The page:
Holy Trinity Church
Langdale CE School has strong links with Holy Trinity, our local church. The vicar carries out a weekly worship time in school and we regularly visit the church on special occasions such as Harvest, Christmas, Easter and our leavers assembly.
We also study and visit the church as part of our Religious Education lessons. The children have been learning about the special features of our church and the role they play in Christian worship.
Our Church by the Year 4, 5 and 6 Children
In churches there are many features. Some are wonderfully colourful and some represent Jesus and his followers. Here we will name many of the elements inside these holy buildings.
The Font: The font in Chapel Stile Holy Trinity Church is a beautiful monumental item. When not in use, the font has lovely flowers on top. The font is used to baptise babies and sometimes adults, inside the font there is holy water to wash away the sins from the person being baptised.
The Organ: The organ is traditionally played for hymns and sometimes weddings. It is similar to a piano and has big tubes which release the beautiful sound from within them.
Stained Glass Windows: The stained glass windows may tell stories about Jesus and his followers. Many are bright and colourful. Inside Chapel Stile’s church there is a stained glass window rarely found anywhere else in the whole world. The particular one which is rare features St Francis of Assis with bluebirds surrounding him and a red squirrel by his feet.
Pulpit: The pulpit is a raised platform and is used for preaching. The sermons are usually said by the vicar or the preacher. A preacher is a person who delivers sermons or lessons on religious topics to an assembly of people. It has a few stairs up towards it and often has flowers.
Altar: The altar represents the table used at the last supper. The altar is used in Holy Communion for blessings where Christians are fed bread and wine. The altar is also where the cross is placed to remind people how Jesus sacrificed himself for his people.
Lectern: The lectern is a little holder for someone to read the Bible. They usually read stories from the Bible for people to listen carefully to so everyone learns the way Jesus helped people and how he was the kindest man to step on Earth.
Pews: The pews are benches where the people who follow Jesus’s ways pray, listen and learn. In the past, in Whitby for example, some people rented out luxury pews with cushions and maybe even a fire place. The pews inside Langdale’s church are wooden and not luxurious.
Our Christingle Service was a very special occasion for Langdale School. All the children enjoyed making their Christingles the day before. We were very grateful to Booths supermarket for donating the oranges to make them. While making the Christingle we discussed what each part represented such as the candle for Jesus - light of the world.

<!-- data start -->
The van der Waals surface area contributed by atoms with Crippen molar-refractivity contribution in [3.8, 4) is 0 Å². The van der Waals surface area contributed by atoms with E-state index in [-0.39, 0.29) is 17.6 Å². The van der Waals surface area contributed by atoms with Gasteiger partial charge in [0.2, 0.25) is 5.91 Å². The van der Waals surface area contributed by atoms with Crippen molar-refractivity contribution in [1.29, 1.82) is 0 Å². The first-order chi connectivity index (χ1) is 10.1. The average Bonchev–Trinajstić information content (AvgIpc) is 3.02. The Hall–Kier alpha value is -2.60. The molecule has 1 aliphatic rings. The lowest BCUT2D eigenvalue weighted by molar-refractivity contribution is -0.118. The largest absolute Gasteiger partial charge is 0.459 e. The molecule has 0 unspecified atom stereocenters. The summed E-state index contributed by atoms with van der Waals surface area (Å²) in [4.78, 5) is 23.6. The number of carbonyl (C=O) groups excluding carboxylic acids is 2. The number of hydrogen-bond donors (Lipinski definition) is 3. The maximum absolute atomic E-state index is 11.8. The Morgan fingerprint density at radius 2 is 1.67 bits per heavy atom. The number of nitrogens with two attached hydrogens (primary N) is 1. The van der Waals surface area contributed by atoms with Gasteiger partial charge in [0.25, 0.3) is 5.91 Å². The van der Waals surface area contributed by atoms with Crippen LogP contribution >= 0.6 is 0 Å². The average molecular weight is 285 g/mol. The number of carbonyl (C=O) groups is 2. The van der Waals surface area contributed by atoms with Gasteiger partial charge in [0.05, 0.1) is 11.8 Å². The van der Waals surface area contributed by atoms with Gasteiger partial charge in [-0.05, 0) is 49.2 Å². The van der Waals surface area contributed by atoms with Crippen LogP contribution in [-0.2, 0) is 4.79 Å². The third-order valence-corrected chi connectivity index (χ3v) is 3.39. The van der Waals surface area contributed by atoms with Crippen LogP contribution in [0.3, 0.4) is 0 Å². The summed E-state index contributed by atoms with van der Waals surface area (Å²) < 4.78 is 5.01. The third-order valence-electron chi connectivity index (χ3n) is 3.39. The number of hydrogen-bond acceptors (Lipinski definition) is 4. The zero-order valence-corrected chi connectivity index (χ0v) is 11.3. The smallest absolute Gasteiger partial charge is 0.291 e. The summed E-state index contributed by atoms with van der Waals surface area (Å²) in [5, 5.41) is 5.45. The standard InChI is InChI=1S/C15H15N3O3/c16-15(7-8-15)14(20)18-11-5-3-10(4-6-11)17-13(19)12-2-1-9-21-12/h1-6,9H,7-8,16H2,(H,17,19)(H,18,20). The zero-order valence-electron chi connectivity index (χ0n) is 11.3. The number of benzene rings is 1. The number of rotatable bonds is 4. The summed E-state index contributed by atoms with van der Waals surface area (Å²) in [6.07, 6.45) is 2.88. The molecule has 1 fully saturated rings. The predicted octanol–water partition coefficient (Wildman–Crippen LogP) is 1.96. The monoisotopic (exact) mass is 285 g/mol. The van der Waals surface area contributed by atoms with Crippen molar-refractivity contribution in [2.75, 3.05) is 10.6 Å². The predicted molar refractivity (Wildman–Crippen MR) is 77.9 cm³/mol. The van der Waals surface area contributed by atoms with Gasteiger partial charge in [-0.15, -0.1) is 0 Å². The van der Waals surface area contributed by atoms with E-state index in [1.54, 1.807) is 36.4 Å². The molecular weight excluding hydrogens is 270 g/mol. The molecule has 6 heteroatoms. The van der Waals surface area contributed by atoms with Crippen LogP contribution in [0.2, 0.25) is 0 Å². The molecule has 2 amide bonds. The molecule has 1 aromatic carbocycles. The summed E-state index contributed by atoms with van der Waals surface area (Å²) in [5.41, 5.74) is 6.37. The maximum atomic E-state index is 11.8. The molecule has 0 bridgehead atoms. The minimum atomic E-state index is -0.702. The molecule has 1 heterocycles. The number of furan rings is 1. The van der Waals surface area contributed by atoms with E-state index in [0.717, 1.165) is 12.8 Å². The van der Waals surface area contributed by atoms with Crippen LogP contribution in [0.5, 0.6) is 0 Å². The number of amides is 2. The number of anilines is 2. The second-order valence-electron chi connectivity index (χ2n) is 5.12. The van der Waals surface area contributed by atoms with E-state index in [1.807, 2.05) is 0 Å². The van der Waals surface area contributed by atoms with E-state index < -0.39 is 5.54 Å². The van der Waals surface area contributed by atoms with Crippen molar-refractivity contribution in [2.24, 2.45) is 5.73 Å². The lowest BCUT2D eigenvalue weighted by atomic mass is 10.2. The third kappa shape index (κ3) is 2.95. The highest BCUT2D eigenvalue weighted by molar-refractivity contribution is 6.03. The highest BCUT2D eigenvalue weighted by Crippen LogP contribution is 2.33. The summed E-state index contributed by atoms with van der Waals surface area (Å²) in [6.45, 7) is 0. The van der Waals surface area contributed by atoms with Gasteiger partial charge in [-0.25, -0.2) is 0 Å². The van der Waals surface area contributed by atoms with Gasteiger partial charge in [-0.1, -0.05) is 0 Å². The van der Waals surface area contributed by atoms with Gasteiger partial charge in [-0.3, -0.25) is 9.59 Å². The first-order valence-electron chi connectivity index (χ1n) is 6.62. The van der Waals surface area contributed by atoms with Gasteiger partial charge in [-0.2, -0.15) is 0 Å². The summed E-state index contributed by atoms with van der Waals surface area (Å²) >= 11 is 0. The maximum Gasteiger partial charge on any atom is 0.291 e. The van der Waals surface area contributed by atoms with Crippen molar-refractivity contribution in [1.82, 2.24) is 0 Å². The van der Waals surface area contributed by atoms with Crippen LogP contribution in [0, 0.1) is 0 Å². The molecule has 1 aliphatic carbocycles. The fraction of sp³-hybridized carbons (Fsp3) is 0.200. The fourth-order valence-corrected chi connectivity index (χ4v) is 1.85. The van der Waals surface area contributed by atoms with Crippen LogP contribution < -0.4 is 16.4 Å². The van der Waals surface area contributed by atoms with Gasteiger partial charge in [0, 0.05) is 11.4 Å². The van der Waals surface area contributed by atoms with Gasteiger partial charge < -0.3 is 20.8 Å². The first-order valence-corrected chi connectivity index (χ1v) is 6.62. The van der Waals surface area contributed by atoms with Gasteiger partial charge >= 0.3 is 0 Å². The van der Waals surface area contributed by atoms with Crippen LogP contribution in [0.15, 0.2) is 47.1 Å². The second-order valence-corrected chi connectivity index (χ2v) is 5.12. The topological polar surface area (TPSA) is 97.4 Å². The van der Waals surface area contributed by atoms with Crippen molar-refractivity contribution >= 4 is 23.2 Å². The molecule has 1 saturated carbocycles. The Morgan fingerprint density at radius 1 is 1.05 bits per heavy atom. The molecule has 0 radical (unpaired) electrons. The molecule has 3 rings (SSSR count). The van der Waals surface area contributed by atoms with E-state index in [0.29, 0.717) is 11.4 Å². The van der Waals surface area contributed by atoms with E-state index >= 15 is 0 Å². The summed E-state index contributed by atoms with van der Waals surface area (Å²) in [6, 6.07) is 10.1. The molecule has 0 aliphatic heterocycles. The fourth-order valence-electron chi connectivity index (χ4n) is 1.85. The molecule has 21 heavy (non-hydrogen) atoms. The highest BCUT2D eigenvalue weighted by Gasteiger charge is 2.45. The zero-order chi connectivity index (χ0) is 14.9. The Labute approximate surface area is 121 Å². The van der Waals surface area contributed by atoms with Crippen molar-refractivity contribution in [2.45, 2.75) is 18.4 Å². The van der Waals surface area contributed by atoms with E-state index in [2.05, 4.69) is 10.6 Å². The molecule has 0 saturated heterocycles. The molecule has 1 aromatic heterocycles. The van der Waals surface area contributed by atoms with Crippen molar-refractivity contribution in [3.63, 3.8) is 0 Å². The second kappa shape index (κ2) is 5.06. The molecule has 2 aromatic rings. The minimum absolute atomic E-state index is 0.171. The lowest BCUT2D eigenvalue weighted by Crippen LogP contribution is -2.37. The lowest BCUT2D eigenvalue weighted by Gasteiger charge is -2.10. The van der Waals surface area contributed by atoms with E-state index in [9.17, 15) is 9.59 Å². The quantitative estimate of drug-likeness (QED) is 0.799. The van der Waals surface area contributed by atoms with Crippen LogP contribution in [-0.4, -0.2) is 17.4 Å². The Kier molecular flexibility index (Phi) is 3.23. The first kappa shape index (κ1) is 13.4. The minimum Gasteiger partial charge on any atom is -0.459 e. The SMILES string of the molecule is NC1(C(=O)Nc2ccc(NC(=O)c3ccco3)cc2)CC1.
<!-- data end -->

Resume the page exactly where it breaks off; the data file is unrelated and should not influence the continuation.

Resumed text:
We had practised Christmas carols to sing and each class was performing an item. The oldest children in Maple Class gave a presentation about the symbolism of the Christingle and how it linked to the Christmas story. Beech class read the prayers and the youngest children in Oak class accompanied the final hymn with a vigorous percussion performance.
The most magical part of the performance was when we lit the Christingles and all sang "Silent Night."
This year was 101 years since the end of the First World War. The children from Oak Class and Make-it club made poppies to put on the War Memorial up at Holy Trinity Church. On the back of each poppy was the name of one of the men from Langdale who had died fighting in the war.
We held a service in the church where we discussed the significance of the poppies. The children from Maple Class led the service reading out prayers and poems. After the two minutes silence at 11am we went out to the War Memorial. The older children helped the younger to children to lay their poppies on the War Memorial and read out the name of the soldiers. It was a very solemn occasion.
Harvest Festival 2019
We all look forward to Harvest time. We collect the apples and potatoes that we have grown in school and forage for blackberries. Then we eat what we have harvested. We also remember to be thankful and share our good fortune.
Before our harvest festival we held a coffee morning for the community to raise money for local causes. The day before we held the Great Langdale Bake-off where the children split into teams to bake delicious cakes to sell at the coffee morning. We were overwhelmed by how many people came to the coffee morning and how much money we raised.
When it was time for the service we all walked up to Holy Trinity Church. We placed our offerings of food on the altar. We combined them with the offerings from the Sunday service and donated them to Holehird our local Leonard Cheshire home. The boxes were delivered by the children from Maple Class the following week.
Maple Class started off the service with a presentation on the meaning of harvest. They spelled out lots of different words using the letters from the word Harvest. Next Beech Class told us the Parable Of the Barns. Finally the youngest children, Oak Class wowed everyone with their rendition of Big Red Combine Harvester.